This critical point must not be lost on us. Our prayers for revival demand a sacrifice. There can be no cultural renewal through a mere “moral majority” of generically religious folk who lack the gospel of the substitutionary atonement of the Son of God. A “spirit of grace and pleas for mercy” will not be ours apart from looking on him who was pierced (Zechariah 12:10).
True revival only takes place when those guilty of sin plead for mercy on the basis of the once-for-all atonement of Jesus Christ. Cultural reform profits nothing unless those whose hearts are revived cling to the cross of Christ.
True revival only takes place when those guilty of sin plead for mercy on the basis of the once-for-all atonement of Jesus Christ.
4. Glad Song (vv. 25-30)
Increasingly, many evangelicals are beginning to revive the practice of lament. We are told that public mourning in worship is a lost art. This is, of course, true, and there is often an undeniable emotionlessness that marks much conservative, Reformed worship. Like most stereotypes, the cliché of the “frozen chosen” elicits chuckles because of its ring of truth. The solution—we are told often now—is to lament.
There is great cause for repentant lament in our day.
But lament is never the final destination. Genuine revival brings repentance without regret (2 Corinthians 7:10). This is sorrow over sin that doesn’t devolve into a case of the sulks.
As soon as the priests completed the sacrificial offerings, Hezekiah stationed a regiment of Levites to attend exclusively to the duty of song (2 Chronicles 29:25). Moreover, there was musical accompaniment and full congregational participation. “The whole assembly worshiped, and the singers sang, and the trumpeters sounded. All this continued until the burnt offering was finished” (v. 28). This was no dirge; “they sang praises with gladness, and they bowed down and worshiped” (v. 30).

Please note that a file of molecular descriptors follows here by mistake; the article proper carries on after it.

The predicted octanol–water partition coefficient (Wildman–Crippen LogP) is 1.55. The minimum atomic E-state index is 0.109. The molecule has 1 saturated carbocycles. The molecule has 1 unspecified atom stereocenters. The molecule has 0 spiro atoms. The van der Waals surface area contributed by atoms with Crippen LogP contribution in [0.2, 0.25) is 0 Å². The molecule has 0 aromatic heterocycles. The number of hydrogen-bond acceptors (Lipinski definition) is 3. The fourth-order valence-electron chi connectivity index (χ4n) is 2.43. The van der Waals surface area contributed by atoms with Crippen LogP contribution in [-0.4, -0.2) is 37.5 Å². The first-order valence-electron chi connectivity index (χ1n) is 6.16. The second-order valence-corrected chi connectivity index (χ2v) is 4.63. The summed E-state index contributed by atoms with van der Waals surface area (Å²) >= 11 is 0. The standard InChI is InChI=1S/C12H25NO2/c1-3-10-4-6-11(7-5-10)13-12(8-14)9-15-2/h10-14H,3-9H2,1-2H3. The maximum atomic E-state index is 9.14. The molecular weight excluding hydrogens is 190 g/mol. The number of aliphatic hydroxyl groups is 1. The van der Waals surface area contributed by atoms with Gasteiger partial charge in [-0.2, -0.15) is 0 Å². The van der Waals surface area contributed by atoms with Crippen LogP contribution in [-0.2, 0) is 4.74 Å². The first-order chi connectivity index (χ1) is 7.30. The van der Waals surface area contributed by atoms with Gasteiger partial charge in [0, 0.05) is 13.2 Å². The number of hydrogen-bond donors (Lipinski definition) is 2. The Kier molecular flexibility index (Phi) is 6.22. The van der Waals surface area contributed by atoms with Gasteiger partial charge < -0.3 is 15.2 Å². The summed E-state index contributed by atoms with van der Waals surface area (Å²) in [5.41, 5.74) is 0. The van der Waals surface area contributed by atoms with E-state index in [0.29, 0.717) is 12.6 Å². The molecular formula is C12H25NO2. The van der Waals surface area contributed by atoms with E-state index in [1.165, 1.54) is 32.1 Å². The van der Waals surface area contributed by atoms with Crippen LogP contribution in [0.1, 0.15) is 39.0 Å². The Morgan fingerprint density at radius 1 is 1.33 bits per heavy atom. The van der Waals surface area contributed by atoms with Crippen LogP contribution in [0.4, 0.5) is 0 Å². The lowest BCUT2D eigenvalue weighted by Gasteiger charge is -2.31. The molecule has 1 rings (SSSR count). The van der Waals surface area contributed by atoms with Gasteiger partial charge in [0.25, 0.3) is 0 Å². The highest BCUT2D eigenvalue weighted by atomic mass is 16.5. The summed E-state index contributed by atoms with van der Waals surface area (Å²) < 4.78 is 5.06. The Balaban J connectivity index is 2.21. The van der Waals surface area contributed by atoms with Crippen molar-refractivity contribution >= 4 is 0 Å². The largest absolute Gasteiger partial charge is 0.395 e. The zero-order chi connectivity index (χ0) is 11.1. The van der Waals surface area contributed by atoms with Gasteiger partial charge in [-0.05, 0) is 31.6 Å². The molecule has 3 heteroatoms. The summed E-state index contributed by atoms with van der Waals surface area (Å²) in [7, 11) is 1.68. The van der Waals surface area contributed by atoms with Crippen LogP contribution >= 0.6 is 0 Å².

Perhaps we are experiencing our present condition because we have not “serve[d] the LORD with gladness and a good heart” (Deuteronomy 28:47; cf. Psalm 100:1). Sullen, surly religiosity is a poor substitute for revival. Pursed lips, fretting about the downfall of culture, and navel-gazing about our own complicity are not only poor stand-ins for contrition but pale in comparison to the laughter, jubilance, and feasting that mark Spirit-wrought revival. (See Acts 2:46: “[B]reaking bread in their homes, they received their food with glad and generous hearts.”)
Lament is never the final destination. Genuine revival brings repentance without regret.
Lament simply does not mark the new covenant in the same way as it did the old. In the new covenant, we now know our Redeemer by name in the person of Christ. To be constantly burdened and mourning as new covenant believers living post-Calvary is to place old wine in new wineskins (see Matthew 9:14-17).
Moreover, joy in worship is the evidence of God’s involvement in the whole business of revival: “And Hezekiah and all the people rejoiced because God had provided for the people, for the thing came about suddenly” (v. 36). A similar theme manifests itself after Judah’s exile. After hearing the Law read aloud, the Jews recognize their woeful disobedience. Yet Ezra the priest instructs them: “This day is holy to the Lord your God; do not mourn or weep . . . Eat the fat and drink sweet wine and send portions to anyone who has nothing ready, for this day is holy to our Lord. And do not be grieved, for the joy of the Lord is your strength” (Nehemiah 8:9b-10). God had revived them and brought them back into the land. This was cause for the people to celebrate and not afflict themselves further. When God grants revival, we should receive it joyfully. Thanksgiving follows. But if we rely on the flesh and adopt a sour, dim imitation of revival, we have no one to thank but ourselves—and our dour attitudes will reveal our self-righteousness.
The United States is not Israel, and the church today operates under a new and better covenant than that of Moses. But Hezekiah’s reforms give us a picture of renewal for which we should strive, labor, and pray. Let us ask the Lord for the type of revival that brings political renewal, corporate consecration unto the Lord’s service, pleading the atoning blood of Christ, and glad, worshipful singing—because if we do not know what kind of renewal we need, we cannot pray in faith for revival.
- The ESV, NASB, KJV and other English translations also provide “revival/reviving” for the Hebrew מִֽחְיָ֥ה in Ezra 9:8, 9 in the context of the Jews’ return to the land. The term is thus applied not only to spiritual restoration but also the accompanying geopolitical restoration that the covenant people experienced under the terms of Deuteronomy 30:1-10.